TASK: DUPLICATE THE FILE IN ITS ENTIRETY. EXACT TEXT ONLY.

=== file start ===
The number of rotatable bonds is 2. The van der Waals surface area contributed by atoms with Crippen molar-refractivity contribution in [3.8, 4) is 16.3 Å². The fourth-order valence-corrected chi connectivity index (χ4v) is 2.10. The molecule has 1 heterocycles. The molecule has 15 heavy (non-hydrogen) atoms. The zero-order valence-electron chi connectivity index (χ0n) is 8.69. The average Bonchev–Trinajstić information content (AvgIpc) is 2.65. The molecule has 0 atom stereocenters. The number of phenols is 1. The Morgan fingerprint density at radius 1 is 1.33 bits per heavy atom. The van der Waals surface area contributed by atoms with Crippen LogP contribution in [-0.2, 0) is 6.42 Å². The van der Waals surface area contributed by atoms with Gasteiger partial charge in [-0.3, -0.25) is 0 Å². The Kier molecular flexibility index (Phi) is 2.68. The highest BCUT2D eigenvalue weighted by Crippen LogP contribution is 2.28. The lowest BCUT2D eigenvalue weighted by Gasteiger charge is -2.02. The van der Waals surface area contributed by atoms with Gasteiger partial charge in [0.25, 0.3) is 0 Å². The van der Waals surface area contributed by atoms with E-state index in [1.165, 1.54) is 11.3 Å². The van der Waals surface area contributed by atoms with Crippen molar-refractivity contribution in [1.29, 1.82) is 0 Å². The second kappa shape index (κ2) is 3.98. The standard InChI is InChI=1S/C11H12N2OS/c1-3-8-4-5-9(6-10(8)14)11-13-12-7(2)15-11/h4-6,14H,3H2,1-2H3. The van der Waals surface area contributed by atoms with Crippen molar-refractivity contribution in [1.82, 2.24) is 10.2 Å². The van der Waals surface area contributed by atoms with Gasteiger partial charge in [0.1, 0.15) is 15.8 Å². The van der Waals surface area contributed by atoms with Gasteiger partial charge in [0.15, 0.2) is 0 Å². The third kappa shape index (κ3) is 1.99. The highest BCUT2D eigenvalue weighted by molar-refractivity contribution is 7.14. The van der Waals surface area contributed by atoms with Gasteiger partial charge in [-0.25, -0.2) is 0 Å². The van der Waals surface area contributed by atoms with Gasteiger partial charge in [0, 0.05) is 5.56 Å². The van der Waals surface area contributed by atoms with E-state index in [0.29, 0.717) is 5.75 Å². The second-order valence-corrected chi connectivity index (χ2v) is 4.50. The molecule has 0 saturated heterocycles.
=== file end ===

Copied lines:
The number of rotatable bonds is 2. The van der Waals surface area contributed by atoms with Crippen molar-refractivity contribution in [3.8, 4) is 16.3 Å². The fourth-order valence-corrected chi connectivity index (χ4v) is 2.10. The molecule has 1 heterocycles. The molecule has 15 heavy (non-hydrogen) atoms. The zero-order valence-electron chi connectivity index (χ0n) is 8.69. The average Bonchev–Trinajstić information content (AvgIpc) is 2.65. The molecule has 0 atom stereocenters. The number of phenols is 1. The Morgan fingerprint density at radius 1 is 1.33 bits per heavy atom. The van der Waals surface area contributed by atoms with Crippen LogP contribution in [-0.2, 0) is 6.42 Å². The van der Waals surface area contributed by atoms with Gasteiger partial charge in [-0.3, -0.25) is 0 Å². The Kier molecular flexibility index (Phi) is 2.68. The highest BCUT2D eigenvalue weighted by Crippen LogP contribution is 2.28. The lowest BCUT2D eigenvalue weighted by Gasteiger charge is -2.02. The van der Waals surface area contributed by atoms with Gasteiger partial charge in [0.25, 0.3) is 0 Å². The van der Waals surface area contributed by atoms with E-state index in [1.165, 1.54) is 11.3 Å². The van der Waals surface area contributed by atoms with Crippen molar-refractivity contribution in [1.29, 1.82) is 0 Å². The second kappa shape index (κ2) is 3.98. The standard InChI is InChI=1S/C11H12N2OS/c1-3-8-4-5-9(6-10(8)14)11-13-12-7(2)15-11/h4-6,14H,3H2,1-2H3. The van der Waals surface area contributed by atoms with Crippen molar-refractivity contribution in [1.82, 2.24) is 10.2 Å². The van der Waals surface area contributed by atoms with Gasteiger partial charge in [0.1, 0.15) is 15.8 Å². The van der Waals surface area contributed by atoms with Gasteiger partial charge in [0.15, 0.2) is 0 Å². The third kappa shape index (κ3) is 1.99. The highest BCUT2D eigenvalue weighted by molar-refractivity contribution is 7.14. The van der Waals surface area contributed by atoms with Gasteiger partial charge in [-0.25, -0.2) is 0 Å². The van der Waals surface area contributed by atoms with Gasteiger partial charge in [0, 0.05) is 5.56 Å². The van der Waals surface area contributed by atoms with E-state index in [0.29, 0.717) is 5.75 Å². The second-order valence-corrected chi connectivity index (χ2v) is 4.50. The molecule has 0 saturated heterocycles.